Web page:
Please tell us a bit about yourself, your background etc?
I was born in a district called Mchinji, in Malawi, third in a family of seven (I have four brothers and two sisters). I studied for a Bachelor of Education Humanities Degree, majoring in Linguistics, at Chancellor College, a constituent college under the University of Malawi, and graduated in 2010.
After teaching for three months, I joined the Malawi National Assembly, on an internship programme, in March 2010, and eventually got employed on a permanent basis in September 2011 as a Parliamentary Committee Clerk. I am still working in that position but currently on a study leave for the Master’s Degree in Global Development at the University of Leeds.
What made you want to apply to your course and to Leeds?
Firstly, I was looking for an institution in the UK with a reputation for being rich in cultural diversity. I wanted to interact with as many people from all over the globe, and thus I would not feel out of place. Whereas many schools in the UK were reported to accommodate people from all walks of life, many African students, and particularly those from Malawi, were reported to have studied at University of Leeds.
Secondly, I was applying for a Beit-Trust Scholarship and there was an option to apply for a shared scholarship with Leeds, called Beit-Leeds Scholarship. So, coupled with the above factor, I chose Leeds.
I chose MA Global Development because it tailored to my current job and I wanted to know more about development principles and global realities which affect development. The legislature have a very significant role to play in development policy formulation. As a member of staff, I need to be knowledgeable if am to be effective and efficient in providing guidance to the Parliamentary Committees.
What makes you passionate about your area of study?
The fact that I have been learning lots of principles which I have all along taken for granted. Particularly, I am so passionate about the North-South relations, and most especially how the economic geopolitics will now be shaped with the rise of China.
What do you think of your course so far – what aspects of the course have you enjoyed the most?
The Course has been so enlightening to me so far. I have enjoyed studying Global Inequalities and Democracy and Development the most. I am still looking forward to the final weeks of these two modules.
I am also looking forward to how my dissertation will turn out to be. I will be researching the factors which determine/affect the legislatures’ position in deciding which state interventions a government should adopt and to what end and for how long. It is my hope and belief that my thesis, titled Economic Empowerment or Welfare Dependency? An Evaluation of the Role of Parliament on State Interventions in Malawi, will somewhat assist in answering questions surrounding what determines state interventions, and what the perceived outcomes for such interventions are.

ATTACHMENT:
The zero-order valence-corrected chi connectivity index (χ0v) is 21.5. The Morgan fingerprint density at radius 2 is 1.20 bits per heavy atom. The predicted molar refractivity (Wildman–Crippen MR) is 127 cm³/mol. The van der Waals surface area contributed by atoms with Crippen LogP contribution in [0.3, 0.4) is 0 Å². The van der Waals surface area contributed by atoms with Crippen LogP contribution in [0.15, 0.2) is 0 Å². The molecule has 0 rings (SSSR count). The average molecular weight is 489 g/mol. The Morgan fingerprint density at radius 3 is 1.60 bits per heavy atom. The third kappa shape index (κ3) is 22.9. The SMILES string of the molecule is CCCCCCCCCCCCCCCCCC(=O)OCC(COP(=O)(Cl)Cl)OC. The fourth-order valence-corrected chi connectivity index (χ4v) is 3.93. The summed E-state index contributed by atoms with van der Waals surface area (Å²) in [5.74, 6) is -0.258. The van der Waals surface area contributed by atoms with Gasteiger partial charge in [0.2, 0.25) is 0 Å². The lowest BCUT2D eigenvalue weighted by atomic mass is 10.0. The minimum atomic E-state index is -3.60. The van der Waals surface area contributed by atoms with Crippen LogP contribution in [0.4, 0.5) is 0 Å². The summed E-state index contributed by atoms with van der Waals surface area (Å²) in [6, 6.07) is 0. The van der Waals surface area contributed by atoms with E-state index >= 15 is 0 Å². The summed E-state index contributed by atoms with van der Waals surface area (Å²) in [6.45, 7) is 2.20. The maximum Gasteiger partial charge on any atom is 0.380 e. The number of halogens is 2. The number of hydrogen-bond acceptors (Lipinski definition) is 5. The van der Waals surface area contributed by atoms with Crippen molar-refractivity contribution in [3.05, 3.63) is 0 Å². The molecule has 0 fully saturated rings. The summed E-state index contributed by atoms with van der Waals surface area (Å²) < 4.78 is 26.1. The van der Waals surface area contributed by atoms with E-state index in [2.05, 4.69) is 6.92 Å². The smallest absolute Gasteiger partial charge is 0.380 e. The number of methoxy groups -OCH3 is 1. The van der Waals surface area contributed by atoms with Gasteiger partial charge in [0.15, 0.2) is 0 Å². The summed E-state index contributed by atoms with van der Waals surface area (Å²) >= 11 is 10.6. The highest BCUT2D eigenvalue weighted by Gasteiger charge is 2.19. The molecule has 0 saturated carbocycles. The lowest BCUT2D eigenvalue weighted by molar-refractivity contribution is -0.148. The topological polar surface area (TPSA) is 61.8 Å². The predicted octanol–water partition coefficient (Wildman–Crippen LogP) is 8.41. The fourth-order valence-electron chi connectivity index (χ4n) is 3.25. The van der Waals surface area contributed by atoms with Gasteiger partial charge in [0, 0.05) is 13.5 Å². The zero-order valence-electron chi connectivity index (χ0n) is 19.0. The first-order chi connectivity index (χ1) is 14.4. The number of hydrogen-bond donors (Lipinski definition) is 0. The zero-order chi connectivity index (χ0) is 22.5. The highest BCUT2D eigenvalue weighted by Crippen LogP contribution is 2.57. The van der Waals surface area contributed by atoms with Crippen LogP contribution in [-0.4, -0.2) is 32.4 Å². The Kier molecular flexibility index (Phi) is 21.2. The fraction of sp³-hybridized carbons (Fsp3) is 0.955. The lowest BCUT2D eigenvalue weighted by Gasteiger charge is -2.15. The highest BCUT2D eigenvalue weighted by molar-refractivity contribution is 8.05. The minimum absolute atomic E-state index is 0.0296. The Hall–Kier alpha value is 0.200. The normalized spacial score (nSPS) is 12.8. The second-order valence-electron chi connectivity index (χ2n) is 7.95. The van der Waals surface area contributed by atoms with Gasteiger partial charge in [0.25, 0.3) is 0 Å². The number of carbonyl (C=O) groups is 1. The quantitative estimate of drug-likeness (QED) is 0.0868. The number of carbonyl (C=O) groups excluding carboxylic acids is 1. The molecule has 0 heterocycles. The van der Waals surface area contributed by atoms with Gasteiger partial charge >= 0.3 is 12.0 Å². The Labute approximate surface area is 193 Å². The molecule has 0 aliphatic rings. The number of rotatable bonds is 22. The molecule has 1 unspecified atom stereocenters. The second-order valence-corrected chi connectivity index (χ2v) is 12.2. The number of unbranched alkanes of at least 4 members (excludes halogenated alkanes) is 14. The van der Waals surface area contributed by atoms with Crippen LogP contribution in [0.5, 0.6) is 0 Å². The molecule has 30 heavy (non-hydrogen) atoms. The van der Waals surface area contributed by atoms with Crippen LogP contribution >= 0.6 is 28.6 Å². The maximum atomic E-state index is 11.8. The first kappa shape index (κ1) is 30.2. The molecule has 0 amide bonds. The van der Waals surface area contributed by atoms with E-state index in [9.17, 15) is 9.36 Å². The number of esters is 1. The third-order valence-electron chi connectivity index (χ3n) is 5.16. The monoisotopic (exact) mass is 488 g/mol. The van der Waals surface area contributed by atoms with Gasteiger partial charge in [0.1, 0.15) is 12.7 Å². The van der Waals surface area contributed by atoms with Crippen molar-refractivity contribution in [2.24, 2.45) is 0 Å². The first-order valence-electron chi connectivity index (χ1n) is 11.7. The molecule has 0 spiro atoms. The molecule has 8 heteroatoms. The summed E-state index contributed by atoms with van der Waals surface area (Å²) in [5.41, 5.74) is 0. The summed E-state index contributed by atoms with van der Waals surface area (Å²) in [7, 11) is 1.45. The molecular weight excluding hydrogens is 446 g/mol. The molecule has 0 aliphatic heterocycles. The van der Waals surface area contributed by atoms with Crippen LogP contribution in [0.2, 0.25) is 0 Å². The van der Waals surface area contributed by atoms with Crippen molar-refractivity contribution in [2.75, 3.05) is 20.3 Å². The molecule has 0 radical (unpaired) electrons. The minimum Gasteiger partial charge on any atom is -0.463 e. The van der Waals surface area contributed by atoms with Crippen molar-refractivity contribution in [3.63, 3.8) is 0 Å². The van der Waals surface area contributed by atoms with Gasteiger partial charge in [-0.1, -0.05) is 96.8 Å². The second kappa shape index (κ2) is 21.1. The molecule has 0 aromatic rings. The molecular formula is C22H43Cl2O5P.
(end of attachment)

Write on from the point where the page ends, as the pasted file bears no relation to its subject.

What would you say about the learning facilities in the School and at the University in general?
Coming from a learning-resource-deprived country, I was so impressed with the learning facilities at Leeds. The many libraries and cluster centers, the amazing lecture theatres and seminar rooms, a range of books and online reading resources, the warm support from the lecturers and academic tutors, it has all been an amazing academic experience for me. But as I have indicated, it could be because I am comparing it with my background. But that aside, Leeds is equipped with the necessary learning facilities.
What would you say about Leeds as a city?
Leeds us a wonderful city. In fact it is a students’ city. It has been great for me to do my studies in Leeds. Full of life, social clubs, the museums, the cinemas, a wide range of shops which sell almost everything from the world over, and above all, very safe. I cherish the fact that I can go for a late show at The Light Cinema, and walk home.
What do you like to do outside of studying?
I do some part-time work, or if I do not have a shift, I go to the Cinema, or visit the Museums (e.g. Royal Armories Museum), or go round shops.
What would you say to anyone thinking of applying to your course?
For those contemplating to come to Leeds, I would say “Stop vacillating, apply now and you will not regret it”. For those thinking about MA Global Development, I would say “If you would like to know more about the socio-political forces and the North-South relations which shape our global world and determine the development pathways which different nations take, then MA Global Development is your answer”. I want to believe that the course is so competitive in offering students an opportunity to be engaged in issues surrounding development, most especially focusing on global forces and factors.
What do you plan to do once you’ve finished your course?
My immediate plan is to return to Malawi, continue working with Malawi Parliament, and apply the skills and principles I have acquired and learned herein, to the daily activities and demands of my work.
But on top of that, having learned a lot about the global communities and institutions, I now seriously harbour the desire to work for an international organisation, say some Development NGO like Oxfam, UNICEF, or UNDP. That would offer me yet another opportunity to utilise my knowledge from a different perspective.